According to individuals with knowledge of the deals, Brewer and the Rockets reached agreement on a three-year, $24 million contract and Beverley and the Rockets reached agreement on a three-year, $18 million deal with a fourth, non-guaranteed season worth another $5 million.

“I’m just happy to be back, man,” Beverley said. “This is the biggest contract I had in my life.

“Because of the numbers Dallas was throwing around, I was kind of worried that Houston wouldn’t be able to match it. I was getting so many calls at night I didn’t know what was going on. I was excited to be getting calls.

“It came down to God is good. I’m where I need to be and that’s in Houston.”

Beverley also received interest from the Sacramento Kings and New York Knicks. Brewer met with the Knicks on Friday and also was targeted by the Kings and Lakers.

“I’m happy, so happy,” Brewer said. “Just glad to be a Rocket.”
The Rockets considered both keys to their rotation.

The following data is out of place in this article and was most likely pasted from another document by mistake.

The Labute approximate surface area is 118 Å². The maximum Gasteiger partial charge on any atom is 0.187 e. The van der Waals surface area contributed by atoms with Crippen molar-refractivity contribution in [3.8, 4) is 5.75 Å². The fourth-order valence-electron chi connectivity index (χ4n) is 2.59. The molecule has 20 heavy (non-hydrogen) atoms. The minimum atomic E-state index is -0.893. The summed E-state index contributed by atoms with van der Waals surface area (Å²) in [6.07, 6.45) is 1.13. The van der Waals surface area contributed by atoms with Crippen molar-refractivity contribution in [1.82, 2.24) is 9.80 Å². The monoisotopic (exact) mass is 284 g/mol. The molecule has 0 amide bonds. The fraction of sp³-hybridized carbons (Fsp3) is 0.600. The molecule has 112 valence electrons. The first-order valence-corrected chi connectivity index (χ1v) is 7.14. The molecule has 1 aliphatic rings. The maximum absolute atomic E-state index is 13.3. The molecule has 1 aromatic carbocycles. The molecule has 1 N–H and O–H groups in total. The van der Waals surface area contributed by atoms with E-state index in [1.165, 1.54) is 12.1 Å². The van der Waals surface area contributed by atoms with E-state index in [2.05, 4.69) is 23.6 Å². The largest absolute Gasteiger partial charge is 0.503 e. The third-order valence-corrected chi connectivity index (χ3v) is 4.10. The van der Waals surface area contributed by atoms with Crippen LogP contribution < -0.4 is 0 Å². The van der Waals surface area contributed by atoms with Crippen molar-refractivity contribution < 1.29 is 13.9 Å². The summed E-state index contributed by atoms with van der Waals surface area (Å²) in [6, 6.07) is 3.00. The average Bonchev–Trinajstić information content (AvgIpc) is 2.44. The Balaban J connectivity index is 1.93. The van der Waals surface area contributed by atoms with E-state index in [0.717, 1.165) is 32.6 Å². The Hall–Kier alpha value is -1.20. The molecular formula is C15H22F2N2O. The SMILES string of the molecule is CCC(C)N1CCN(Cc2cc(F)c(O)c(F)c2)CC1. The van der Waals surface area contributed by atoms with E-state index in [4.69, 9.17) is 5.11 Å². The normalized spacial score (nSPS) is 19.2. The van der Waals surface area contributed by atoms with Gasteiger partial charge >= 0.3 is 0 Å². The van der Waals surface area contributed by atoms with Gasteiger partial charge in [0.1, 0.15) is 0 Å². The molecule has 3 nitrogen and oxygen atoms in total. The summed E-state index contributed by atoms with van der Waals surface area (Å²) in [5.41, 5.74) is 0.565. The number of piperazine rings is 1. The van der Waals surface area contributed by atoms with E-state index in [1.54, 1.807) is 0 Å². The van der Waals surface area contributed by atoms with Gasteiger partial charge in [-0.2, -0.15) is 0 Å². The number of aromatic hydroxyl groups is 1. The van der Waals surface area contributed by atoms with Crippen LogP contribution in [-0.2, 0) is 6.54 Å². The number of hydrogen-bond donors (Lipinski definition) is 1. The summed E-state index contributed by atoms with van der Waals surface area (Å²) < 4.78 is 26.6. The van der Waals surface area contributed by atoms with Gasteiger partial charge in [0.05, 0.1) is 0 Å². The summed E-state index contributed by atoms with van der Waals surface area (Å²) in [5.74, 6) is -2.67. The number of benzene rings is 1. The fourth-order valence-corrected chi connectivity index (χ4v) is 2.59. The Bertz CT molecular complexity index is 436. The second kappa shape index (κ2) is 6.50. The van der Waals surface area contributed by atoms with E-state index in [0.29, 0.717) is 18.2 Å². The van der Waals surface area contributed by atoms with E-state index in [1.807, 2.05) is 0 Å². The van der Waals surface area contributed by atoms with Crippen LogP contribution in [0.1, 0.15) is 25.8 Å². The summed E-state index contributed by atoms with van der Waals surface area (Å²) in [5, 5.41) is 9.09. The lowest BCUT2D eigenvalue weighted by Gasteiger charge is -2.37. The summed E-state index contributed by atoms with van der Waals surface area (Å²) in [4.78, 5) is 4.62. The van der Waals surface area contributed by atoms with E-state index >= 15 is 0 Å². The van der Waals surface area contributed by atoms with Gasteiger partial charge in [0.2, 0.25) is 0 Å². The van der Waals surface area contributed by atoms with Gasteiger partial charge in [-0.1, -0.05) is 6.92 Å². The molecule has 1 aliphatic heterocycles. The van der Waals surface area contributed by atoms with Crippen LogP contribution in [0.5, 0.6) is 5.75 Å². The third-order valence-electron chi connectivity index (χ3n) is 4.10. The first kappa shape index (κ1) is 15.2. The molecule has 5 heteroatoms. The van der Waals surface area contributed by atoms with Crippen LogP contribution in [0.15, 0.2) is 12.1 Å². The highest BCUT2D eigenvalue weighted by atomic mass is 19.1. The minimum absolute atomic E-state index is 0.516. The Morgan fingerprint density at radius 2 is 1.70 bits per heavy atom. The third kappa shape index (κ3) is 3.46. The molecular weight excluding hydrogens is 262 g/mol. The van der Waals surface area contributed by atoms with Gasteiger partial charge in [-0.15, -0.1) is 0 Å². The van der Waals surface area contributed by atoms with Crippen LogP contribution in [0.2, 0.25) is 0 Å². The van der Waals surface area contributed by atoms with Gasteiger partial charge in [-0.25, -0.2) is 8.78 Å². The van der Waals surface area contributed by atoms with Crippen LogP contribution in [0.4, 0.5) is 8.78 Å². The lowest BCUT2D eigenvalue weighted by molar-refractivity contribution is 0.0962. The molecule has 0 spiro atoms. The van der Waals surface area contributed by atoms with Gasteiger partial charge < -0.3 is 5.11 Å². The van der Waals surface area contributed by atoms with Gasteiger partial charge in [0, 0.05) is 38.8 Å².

Brewer’s addition in December dramatically bolstered the Rockets bench, and he was a key to their post-season run, most vividly with his starring role in the Rockets’ Game 6 comeback against the Los Angeles Clippers in the Western Conference semifinals.

***

No. 5: Hammon to coach Spurs’ Summer League team — Another day, another barrier for Becky Hammon to break down. While the Spurs’ pursuit of free agent forward LaMarcus Aldridge has consumed most of the headlines this summer, the forward-thinking franchise took another giant step toward the future by announcing that the NBA’s first full-time female assistant Becky Hammon be calling the shots from the sidelines for the Spurs at the NBA Summer League in Las Vegas. Jeff McDonald of the San Antonio Express-News has the details: